A loss of heritage and memories

On November 16, 2020, I lost my father’s sister, my Pishi. She was not just my Pishi. She was also my maternal grandmother’s sister-in-law. My father had three sisters. The youngest passed away many years ago. She was loved by all. I was barely 10 when she passed away. I don’t have many memories of her. The eldest sister passed away in East Bengal. I had only come to know about her earlier this year when I had been released from the hospital following surgery. I was sitting at my brother's house in Calcutta. My cousin had come over to see me. She told me about an aunt I had not known about for the past three decades. She was many years older than my father. My father doesn’t have many memories of her and never spoke of her. My father is a man of few words.

As such, this Pishi was the only aunt I knew from my father’s family.

She was a very good cook. It’s not that I remember much of her cooking. I have heard stories of her cooking from my father. She was born in Opar Bangla. She got married and moved to Calcutta. She took care of my father and her brothers. My father’s mother died when he wasn't even a teenager. She was the mother that my father remembers, figuratively.

She was close to my Duma (my mother’s mother). My Duma was the only child. Her father passed away long before independence. She spent most of her childhood living with relatives — her uncles and their families. And one such family was my Pishi’s. My Pishi loved my Duma and so did my Duma. 

It was weird growing up hearing my Duma call my Pishi as ‘Boudi’ (it means sister-in-law in Bengali). I remember calling my cousins as Mama and Masi for a very long time until I was corrected. It was very complicated but she was always my Pishi. She was never my mother's aunt or my Duma’s Boudi. 

When my father came to India from East Pakistan (Yes, it was still called East Pakistan), her house was where he lived. He was 13-14 years old. My Pishi and Pishemoshai supported and took care of my father and his family (a huge band of brothers and my paternal grandfather), till one by one the boys turned men. My father was 16 when he was drafted as an apprentice working for MoD.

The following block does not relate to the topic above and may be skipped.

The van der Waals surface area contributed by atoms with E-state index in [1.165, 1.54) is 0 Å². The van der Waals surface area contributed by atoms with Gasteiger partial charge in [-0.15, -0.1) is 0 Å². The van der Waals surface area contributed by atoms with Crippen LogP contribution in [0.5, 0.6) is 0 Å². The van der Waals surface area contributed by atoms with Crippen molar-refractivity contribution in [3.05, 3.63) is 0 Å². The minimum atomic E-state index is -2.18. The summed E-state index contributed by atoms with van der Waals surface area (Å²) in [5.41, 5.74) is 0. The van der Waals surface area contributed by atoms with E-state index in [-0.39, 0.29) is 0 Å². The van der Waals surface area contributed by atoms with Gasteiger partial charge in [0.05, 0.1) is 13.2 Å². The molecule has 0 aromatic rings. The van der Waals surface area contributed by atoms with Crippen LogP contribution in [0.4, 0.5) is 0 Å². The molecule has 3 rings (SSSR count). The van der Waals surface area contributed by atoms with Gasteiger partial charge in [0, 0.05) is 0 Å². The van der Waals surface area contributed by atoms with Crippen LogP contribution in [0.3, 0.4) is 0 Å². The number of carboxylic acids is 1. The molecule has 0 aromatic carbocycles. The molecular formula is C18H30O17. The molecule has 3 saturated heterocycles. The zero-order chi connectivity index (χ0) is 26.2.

My Pishi and Pishemoshai would still keep an eye on him.

She also loved my mother. My Pishi and Pishemoshai are the ones who arranged my parents’ marriage. That itself is another long story. After marriage, my mother would find herself surrounded by many of her in-laws who found pleasure in poking fun at a new bride. My Pishi never did. 

I don’t have vast and numerous memories of her but these are the memories I have. These are the stories I grew up hearing. I last met her at a cousin’s wedding. She always had her band of sisters and sister-in-laws around her. She fondly remembered enjoying my brother’s wedding. She had stayed over at our place. She was very happy. 

She lived a long and probably a happy life — I will never get to know whether she did. I will never get to hear stories of Opar Bangla anymore from her or enjoy her food. And this doesn’t make me sad. It makes me hold on to the memories even more tightly. These memories that I have of my Pishi and a bygone distant past that we seem to neglect.

Through my Pishi and her stories, we have lived a past that once existed. They are stories for my generation and the truth that they had lived. One by one, the storytellers are withering away. Two years back, we lost Duma on the auspicious day of Vijaya Dashami. On November 16, 2020, a few days after Kali Puja/Diwali, we lost Pishi.

And slowly but surely, we will lose the heritage they are leaving behind and what will remain are just memories of yesteryears in long and forgotten tales.

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